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dc.contributor.authorStarling, Isabellaen
dc.date.accessioned2018-05-14T10:16:29Z
dc.date.available2018-05-14T10:16:29Z
dc.date.issued1998en
dc.identifier.urihttp://hdl.handle.net/1842/30011
dc.description.abstracten
dc.description.abstractLentiviruses such as Maedi-Visna Virus (MVV) in sheep and Human Immunodeficiency Virus (HIV) often cause a variety of neurological symptoms in later stages of infection. In sheep, MVV infection results in paralysis and ataxia, with post-mortem investigations revealing astrocytosis, demyelination and axonal damage. At present it is unclear how such neurodegeneration is mediated as MVV, like HIV, does not directly infect neurons. There is much debate as to the mechanisms involved in lentivirus related brain damage, centred around three main possibilities. Firstly, there may be a direct detrimental action of a viral fragment on neuronal cell types. Secondly, MVV infected cells may be releasing diffusible mediators such as cytokines which could cause neural damage or act on astrocytes and microglia causing them to produce factors to induce neurodegeneration. Thirdly, the prospect of an immune response occuring within the brain, involving infected macrophages or microglia, is highly probable.en
dc.description.abstractIn order to investigate the possible mechanisms at work in lentivirus induced neurodegeneration, several sets of experiments were carried out. Firstly, a putative model of MVV encephalopathy was established in severe combined immunodeficient (,scid) mice. Scid mice lack T and B cells and are thus unable to mount any immune response. Blood derived macrophages were obtained from healthy sheep and infected with MVV in vitro. These were intracerebrally injected into scid mice, as were uninfected macrophages, in order to assess the occurrence of any neural cell damage. Cell preparations of peripheral blood mononuclear cells (PBMCs), uninfected, supplemented with virus, or obtained from productively MVV infected sheep, were also administered to scid mice in the same manner, to evaluate the role of immune cells in causing any neurodegeneration. The results show that the administration of MVV infected macrophages produces greater gliosis and astrocytosis in the brains of these mice as compared to those injected with control uninfected macrophages or vehicle. However, the injections of PBMCs did not cause any detectable differences in astrocytes and microglia between the groups. No neuronal loss or demyelination was evident with any of the injections. These results suggest that neural cell disruption in MVV encephalopathy may be due to the presence of MVV infected macrophages in the Central Nervous System (CNS) of infected sheep, acting indirectly through the release of diffusible mediators.en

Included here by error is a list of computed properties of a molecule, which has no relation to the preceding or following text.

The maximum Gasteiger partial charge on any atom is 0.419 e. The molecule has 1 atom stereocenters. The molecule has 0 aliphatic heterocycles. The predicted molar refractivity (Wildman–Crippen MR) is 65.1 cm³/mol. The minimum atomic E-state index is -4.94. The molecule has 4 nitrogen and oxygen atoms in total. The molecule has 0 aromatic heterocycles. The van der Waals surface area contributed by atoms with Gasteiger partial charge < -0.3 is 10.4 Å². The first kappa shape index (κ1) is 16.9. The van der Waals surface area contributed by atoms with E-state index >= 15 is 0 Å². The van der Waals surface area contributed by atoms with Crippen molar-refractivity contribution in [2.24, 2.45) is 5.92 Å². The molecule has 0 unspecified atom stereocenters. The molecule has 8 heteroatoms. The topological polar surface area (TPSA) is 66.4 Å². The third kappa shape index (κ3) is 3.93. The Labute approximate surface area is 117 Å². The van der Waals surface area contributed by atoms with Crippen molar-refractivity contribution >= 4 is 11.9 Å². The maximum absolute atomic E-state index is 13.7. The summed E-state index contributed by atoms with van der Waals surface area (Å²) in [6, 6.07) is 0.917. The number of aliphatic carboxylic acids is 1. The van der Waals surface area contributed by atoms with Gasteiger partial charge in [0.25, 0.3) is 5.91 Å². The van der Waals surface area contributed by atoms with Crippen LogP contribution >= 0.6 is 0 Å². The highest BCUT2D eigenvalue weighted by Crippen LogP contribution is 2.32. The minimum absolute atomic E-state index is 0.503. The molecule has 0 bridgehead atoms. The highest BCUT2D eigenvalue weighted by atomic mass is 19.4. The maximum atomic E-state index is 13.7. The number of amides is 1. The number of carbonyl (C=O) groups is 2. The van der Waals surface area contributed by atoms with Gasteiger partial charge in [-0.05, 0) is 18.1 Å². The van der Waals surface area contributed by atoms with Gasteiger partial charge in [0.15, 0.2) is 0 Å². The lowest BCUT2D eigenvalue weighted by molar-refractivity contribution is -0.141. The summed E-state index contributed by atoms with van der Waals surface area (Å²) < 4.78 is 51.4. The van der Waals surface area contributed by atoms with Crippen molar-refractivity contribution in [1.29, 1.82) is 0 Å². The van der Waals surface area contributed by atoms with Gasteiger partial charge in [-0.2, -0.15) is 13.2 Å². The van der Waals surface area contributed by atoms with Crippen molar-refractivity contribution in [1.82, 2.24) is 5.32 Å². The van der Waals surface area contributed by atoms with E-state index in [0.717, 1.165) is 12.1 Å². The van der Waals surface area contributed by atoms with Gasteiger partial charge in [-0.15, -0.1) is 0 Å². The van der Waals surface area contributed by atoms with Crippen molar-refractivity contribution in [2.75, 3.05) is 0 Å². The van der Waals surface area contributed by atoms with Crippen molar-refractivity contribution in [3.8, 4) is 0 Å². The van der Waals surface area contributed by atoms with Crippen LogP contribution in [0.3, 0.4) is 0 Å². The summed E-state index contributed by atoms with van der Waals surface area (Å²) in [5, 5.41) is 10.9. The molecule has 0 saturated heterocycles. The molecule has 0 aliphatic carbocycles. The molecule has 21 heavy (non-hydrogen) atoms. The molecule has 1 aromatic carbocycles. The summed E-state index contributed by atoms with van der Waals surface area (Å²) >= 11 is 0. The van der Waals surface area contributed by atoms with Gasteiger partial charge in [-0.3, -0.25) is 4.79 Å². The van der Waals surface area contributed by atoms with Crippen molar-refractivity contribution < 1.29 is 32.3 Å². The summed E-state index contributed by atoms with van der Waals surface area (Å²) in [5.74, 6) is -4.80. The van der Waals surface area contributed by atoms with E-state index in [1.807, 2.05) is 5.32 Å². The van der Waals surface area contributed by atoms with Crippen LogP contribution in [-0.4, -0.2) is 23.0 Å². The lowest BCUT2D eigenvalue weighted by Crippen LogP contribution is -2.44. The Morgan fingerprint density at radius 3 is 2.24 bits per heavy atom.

dc.description.abstractTo investigate further the underlying causes of these changes, the possible detrimental contribution of cytokines in this model was evaluated through the use of the reverse transcriptase-polymerase chain reaction (RT-PCR) of MVV infected and uninfected blood derived macrophages in vitro. The results show an increase in the levels of the pro-inflammatory cytokine interleukin-1 beta (TL-113) mRNA in MVV infected macrophages. Interpretation of this model therefore suggests that MVV exerts an indirect disruptive effect on neural cells via the release of pro-inflammatory cytokines from infected macrophages, causing microgliosis and astrocytosis which in turn lead to major disturbances of brain function.en
dc.description.abstractThe possibility of a neurotoxic action of a viral product was also investigated. Peptides derived from the basic region of the transactivating protein Tat from both MVV and HIV have previously been shown to be lethal to neurons in vivo and in vitro, through a mechanism believed to involve Nitric Oxide (NO)-mediated glutamate neurotoxicity and cytokines. The actions of the MVV tat peptide when injected intracerebrally in rats are diminished one week post-operatively by the Nmethyl-D-aspartate (NMDA) receptor antagonist (+)-5-methyl-10,ll-dihydro-5Hdibenzo[a,d]cyclohepten-5,10-imine maleate (MK801) and the Nitric Oxide Synthase (NOS) inhibitor NG-nitro-L-arginine methyl ester (L-NAME). Here, its short term effects were examined and its neurotoxic mechanisms probed through the use of in vivo stereotaxic injections and pharmacologic manipulations. The results show that the MVV and HIV tat peptides were very rapidly neurotoxic, causing neuronal cell death within 0.5 hours, and displayed a distinctive and unusual lesion profile. Changes in astrocytes and microglia were also observed. The acute effects of the MVV tat peptide were blocked by MK801, an NMDA receptor antagonist. However, the administration of L-NAME, a NOS inhibitor, alpha melanocyte stimulating hormone (aMSH), a TNFa inhibitor, or 2,3-dihydroxy-6-nitro-7-sulphamoyl-benzo- (F)-quinoxaline (NBQX), a non-NMDA glutamate receptor antagonist, did not reduce the volume of the lesion. This suggests that the MVV tat peptide acts at the NMDA receptor to cause cell death either directly or via an excitotoxic mechanism.en
dc.publisherThe University of Edinburghen
dc.relation.isreferencedbyAlready catalogueden
dc.subjectAnnexe Thesis Digitisation Project 2018 Block 18en
dc.titleMechanisms and specificity of lentivirus neurotoxicityen
dc.typeThesis or Dissertationen
dc.type.qualificationlevelDoctoralen
dc.type.qualificationnamePhD Doctor of Philosophyen


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